• $\begingroup$ But my computations leads me to an inconsistence. Can you say where is my mistake? $\endgroup$ Feb 1, 2020 at 23:03
  • $\begingroup$ @Lil'Gravity I have clarified with an edit $\endgroup$
    – lineage
    Feb 2, 2020 at 0:02
  • $\begingroup$ Thanks for the explanation. I realize that I made confusion about the distinct elements "4-vector $A^\mu$" and a "4-covector A_\mu". The textbooks presents the 4-vectors as $A^\mu$. $\endgroup$ Feb 2, 2020 at 0:19

The four gradient is a four vector but it transforms covariantly, rather than contravariantly. This makes it a "covector".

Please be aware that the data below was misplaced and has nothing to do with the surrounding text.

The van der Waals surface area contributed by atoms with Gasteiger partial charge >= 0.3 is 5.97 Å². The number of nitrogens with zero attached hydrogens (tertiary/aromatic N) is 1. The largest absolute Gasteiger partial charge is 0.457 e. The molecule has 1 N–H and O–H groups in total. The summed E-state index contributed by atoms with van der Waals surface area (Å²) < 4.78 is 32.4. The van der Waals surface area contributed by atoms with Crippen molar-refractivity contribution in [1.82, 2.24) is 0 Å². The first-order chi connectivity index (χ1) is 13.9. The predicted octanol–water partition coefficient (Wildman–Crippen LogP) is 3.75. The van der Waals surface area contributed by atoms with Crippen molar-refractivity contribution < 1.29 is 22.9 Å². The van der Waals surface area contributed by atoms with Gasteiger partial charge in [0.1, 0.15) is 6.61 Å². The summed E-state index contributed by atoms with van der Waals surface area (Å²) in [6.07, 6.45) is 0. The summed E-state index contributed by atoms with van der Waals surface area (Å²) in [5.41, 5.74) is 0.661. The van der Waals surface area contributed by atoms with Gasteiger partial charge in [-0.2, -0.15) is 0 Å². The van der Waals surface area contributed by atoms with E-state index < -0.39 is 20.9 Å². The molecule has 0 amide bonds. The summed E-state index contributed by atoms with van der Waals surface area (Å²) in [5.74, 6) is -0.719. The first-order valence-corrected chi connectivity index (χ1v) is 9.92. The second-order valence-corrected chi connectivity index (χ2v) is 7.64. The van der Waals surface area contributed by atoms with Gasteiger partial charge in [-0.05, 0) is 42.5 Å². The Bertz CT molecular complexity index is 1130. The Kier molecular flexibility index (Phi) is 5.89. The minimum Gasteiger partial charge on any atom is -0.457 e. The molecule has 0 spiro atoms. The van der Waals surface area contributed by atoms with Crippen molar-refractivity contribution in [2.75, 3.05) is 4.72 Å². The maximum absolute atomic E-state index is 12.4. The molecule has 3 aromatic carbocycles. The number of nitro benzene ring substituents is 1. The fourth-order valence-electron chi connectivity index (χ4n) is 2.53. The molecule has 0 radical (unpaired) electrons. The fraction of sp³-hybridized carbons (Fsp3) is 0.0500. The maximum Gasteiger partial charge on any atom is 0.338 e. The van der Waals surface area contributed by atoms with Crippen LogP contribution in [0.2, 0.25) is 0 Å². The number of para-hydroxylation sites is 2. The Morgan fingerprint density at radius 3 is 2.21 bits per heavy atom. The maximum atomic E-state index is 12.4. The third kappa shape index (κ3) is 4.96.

It also has a contravariant form, obtained by multiplying it by the metric, which transforms like 4 four position or four momentum.


The "gradient" you wrote is not a four vector (and that's not what should be called a gradient). What you have written is a four co-vector (i.e. a dual vector, which is a linear functional over the space of four-vectors). What you have written is technically the differential of the field $\phi$ which is an exact one-form:

$$d\phi = \frac{\partial\phi}{\partial x^{\mu}} \, dx^{\mu}$$

The gradient depends on an underlying Lorentzian (or Riemannian) metric $g_{\mu \nu}(x)$ tensor, with inverse tensor $g^{\mu \nu}(x)$, that establishes isomorphism between the space of vectors and co-vectors. I.e.